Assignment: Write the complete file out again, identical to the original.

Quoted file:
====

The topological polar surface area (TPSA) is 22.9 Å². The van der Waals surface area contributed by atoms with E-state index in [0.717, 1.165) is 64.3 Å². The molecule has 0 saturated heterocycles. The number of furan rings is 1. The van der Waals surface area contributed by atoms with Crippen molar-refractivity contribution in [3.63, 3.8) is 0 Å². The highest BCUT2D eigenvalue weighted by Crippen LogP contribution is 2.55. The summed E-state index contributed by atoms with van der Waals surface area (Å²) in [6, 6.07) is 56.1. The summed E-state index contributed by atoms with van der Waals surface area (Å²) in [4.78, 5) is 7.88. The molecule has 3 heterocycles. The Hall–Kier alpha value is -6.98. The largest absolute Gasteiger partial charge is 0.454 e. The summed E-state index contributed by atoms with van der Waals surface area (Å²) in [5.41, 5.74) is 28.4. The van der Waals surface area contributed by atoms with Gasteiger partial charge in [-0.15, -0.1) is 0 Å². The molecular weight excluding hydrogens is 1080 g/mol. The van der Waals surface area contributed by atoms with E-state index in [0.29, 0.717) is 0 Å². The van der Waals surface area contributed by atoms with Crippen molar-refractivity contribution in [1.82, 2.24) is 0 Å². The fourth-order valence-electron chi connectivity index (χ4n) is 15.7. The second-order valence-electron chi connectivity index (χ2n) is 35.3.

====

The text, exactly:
The topological polar surface area (TPSA) is 22.9 Å². The van der Waals surface area contributed by atoms with E-state index in [0.717, 1.165) is 64.3 Å². The molecule has 0 saturated heterocycles. The number of furan rings is 1. The van der Waals surface area contributed by atoms with Crippen molar-refractivity contribution in [3.63, 3.8) is 0 Å². The highest BCUT2D eigenvalue weighted by Crippen LogP contribution is 2.55. The summed E-state index contributed by atoms with van der Waals surface area (Å²) in [6, 6.07) is 56.1. The summed E-state index contributed by atoms with van der Waals surface area (Å²) in [4.78, 5) is 7.88. The molecule has 3 heterocycles. The Hall–Kier alpha value is -6.98. The largest absolute Gasteiger partial charge is 0.454 e. The summed E-state index contributed by atoms with van der Waals surface area (Å²) in [5.41, 5.74) is 28.4. The van der Waals surface area contributed by atoms with Gasteiger partial charge in [-0.15, -0.1) is 0 Å². The molecular weight excluding hydrogens is 1080 g/mol. The van der Waals surface area contributed by atoms with E-state index in [0.29, 0.717) is 0 Å². The van der Waals surface area contributed by atoms with Crippen molar-refractivity contribution in [1.82, 2.24) is 0 Å². The fourth-order valence-electron chi connectivity index (χ4n) is 15.7. The second-order valence-electron chi connectivity index (χ2n) is 35.3.